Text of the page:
Etymology
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Frederick 

masc. proper name, from French Frédéric, from German Friedrich, from Old High German Fridurih, from Proto-Germanic *frithu-rik, literally "peace-rule," from *rik- "rule" (from PIE root *reg- "move in a straight line," with derivatives meaning "to direct in a straight line," thus "to lead, rule") + *frithu- "peace" (source also of Old English friðu "peace, truce"), from suffixed form of PIE root *pri- "to be friendly, to love."

Related to the first half of Friday and the second half of afraid, also the second element in Siegfried, Godfrey, Geoffrey. Not a common name in medieval England, found mostly in the eastern counties.

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*pri- 

prī-, Proto-Indo-European root meaning "to love." In some languages (notably Germanic and Celtic) it developed derivatives with the sense "free, not in bondage," perhaps via "beloved" or "friend" being applied to the free members of one's clan (as opposed to slaves).

It forms all or part of: afraid; affray; filibuster; Frederick; free; freebooter; freedom; friend; Friday; Frigg; Godfrey; Geoffrey; Siegfried; Winfred.

It is the hypothetical source of/evidence for its existence is provided by: Sanskrit priyah "own, dear, beloved," priyate "loves;" Old Church Slavonic prijati "to help," prijatelji "friend;" Welsh rhydd "free;" Old English freo "exempt from; not in bondage, acting of one's own will," Gothic frijon "to love," Old English freod "affection, friendship, peace," friga "love," friðu "peace," Old Norse Frigg, name of the wife of Odin, literally "beloved" or "loving."

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*reg- 

Proto-Indo-European root meaning "move in a straight line," with derivatives meaning "to direct in a straight line," thus "to lead, rule."

It forms all or part of: abrogate; address; adroit; Alaric; alert; anorectic; anorexia; arrogant; arrogate; bishopric; correct; corvee; derecho; derogate; derogatory; Dietrich; direct; dress; eldritch; erect; ergo; Eric; Frederick; Henry; incorrigible; interregnum; interrogate; maharajah; Maratha; prerogative; prorogue; rack (n.1) "frame with bars;" rail (n.1) "horizontal bar passing from one post or support to another;" Raj; rajah; rake (n.1) "toothed tool for drawing or scraping things together;" rake (n.2) "debauchee; idle, dissolute person;" rakish; rank (adj.) "corrupt, loathsome, foul;" real (n.) "small Spanish silver coin;" realm; reck; reckless; reckon; rectangle; rectify; rectilinear; rectitude; recto; recto-; rector; rectum; regal; regent; regicide; regime; regimen; regiment; region; regular; regulate; Regulus; Reich; reign; resurgent; rex; rich; right; Risorgimento; rogation; royal; rule; sord; source; subrogate; subrogation; surge; surrogate; viceroy.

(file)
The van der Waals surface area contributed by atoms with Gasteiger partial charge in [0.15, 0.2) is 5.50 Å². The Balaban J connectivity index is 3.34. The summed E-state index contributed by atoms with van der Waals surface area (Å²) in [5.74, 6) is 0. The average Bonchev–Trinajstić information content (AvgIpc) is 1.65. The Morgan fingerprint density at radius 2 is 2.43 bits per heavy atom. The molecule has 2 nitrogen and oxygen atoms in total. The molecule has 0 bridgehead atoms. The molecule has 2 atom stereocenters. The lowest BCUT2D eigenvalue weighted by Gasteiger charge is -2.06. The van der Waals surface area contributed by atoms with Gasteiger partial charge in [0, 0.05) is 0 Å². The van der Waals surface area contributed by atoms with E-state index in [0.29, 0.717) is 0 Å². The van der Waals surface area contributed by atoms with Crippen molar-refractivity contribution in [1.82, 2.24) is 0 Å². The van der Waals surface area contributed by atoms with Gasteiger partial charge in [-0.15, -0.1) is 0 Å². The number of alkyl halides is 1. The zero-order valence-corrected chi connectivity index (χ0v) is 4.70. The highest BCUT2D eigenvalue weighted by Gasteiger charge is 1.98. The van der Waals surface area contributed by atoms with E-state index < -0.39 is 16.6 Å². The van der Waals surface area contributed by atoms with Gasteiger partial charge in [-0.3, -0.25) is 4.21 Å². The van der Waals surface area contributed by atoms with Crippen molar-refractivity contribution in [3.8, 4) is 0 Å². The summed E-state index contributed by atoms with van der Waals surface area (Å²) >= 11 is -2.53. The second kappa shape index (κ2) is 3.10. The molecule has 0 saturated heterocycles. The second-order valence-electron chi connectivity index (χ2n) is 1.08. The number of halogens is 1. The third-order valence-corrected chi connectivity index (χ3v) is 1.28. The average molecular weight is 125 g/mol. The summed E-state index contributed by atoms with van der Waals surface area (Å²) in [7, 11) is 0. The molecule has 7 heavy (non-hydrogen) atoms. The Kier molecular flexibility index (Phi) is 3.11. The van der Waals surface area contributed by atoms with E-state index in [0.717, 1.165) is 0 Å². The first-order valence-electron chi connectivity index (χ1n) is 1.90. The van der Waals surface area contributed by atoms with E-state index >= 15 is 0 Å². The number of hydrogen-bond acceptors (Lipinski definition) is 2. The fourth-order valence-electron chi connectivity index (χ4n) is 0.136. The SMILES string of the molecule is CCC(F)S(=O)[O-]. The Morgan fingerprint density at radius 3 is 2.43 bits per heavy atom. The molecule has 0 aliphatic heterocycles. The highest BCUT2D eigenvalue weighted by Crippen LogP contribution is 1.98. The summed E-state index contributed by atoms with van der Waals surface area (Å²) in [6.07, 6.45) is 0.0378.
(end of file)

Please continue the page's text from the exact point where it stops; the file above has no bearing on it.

It is the hypothetical source of/evidence for its existence is provided by:

Sanskrit raj- "a king, a leader," rjyati "he stretches himself," riag "torture" (by racking); Avestan razeyeiti "directs," raštva- "directed, arranged, straight;" Persian rahst "right, correct;" Latin regere "to rule, direct, lead, govern," rex (genitive regis) "king," rectus "right, correct;" Greek oregein "to reach, extend;" Old Irish ri, Gaelic righ "a king," Gaulish -rix "a king" (in personal names, such as Vircingetorix), Old Irish rigim "to stretch out;" Gothic reiks "a leader," raihts "straight, right;" Lithuanian raižytis "to stretch oneself;" Old English rice "kingdom," -ric "king," rice "rich, powerful," riht "correct;" Gothic raihts, Old High German recht, Old Swedish reht, Old Norse rettr "correct."

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bathing (n.)
1540s, verbal noun from bathe (v.). Bathing suit is recorded from 1852 (bathing costume from 1830); bathing beauty is from 1891, in reference to Frederick Leighton's "The Bath of Venus."
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Iron Cross 
from German eiserne kreuz, instituted 1813 by Frederick Wilhelm III of Prussia, originally for distinguished military service in the wars against Napoleon.
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epithelium (n.)

1748, Modern Latin (Frederick Ruysch), from Greek epi "upon" (see epi-) + thēlē "teat, nipple" (from suffixed form of PIE root *dhe(i)- "to suck"). Related: Epithelial.

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aerodonetics (n.)

science of gliding, 1907, Modern Latin coinage by English engineer Frederick W. Lanchester (1868-1946) from Greek aēr (genitive aeros) "air" (see air (n.1)) + stem of donein "to shake, drive about," for which Beekes gives no etymology. Also see -ics.

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Maximilian 

masc. proper name, from Latin Maximus and Aemilianus, both proper names. According to Camden, Holy Roman Emperor Frederick III (1415-1493) coined the name and gave it to his son in hopes the boy would grow up to have the virtues of Fabius Maximus and Scipio Aemilianus.

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crawl (n.)

1818, "act of crawling," from crawl (v.). In the swimming sense from 1903; the stroke was developed by Frederick Cavill, well-known English swimmer who emigrated to Australia and modified the standard stroke of the day after observing South Seas islanders. So called because the swimmer's motion in the water resembles crawling. Meaning "slow progress from one drinking place to another" is by 1883.

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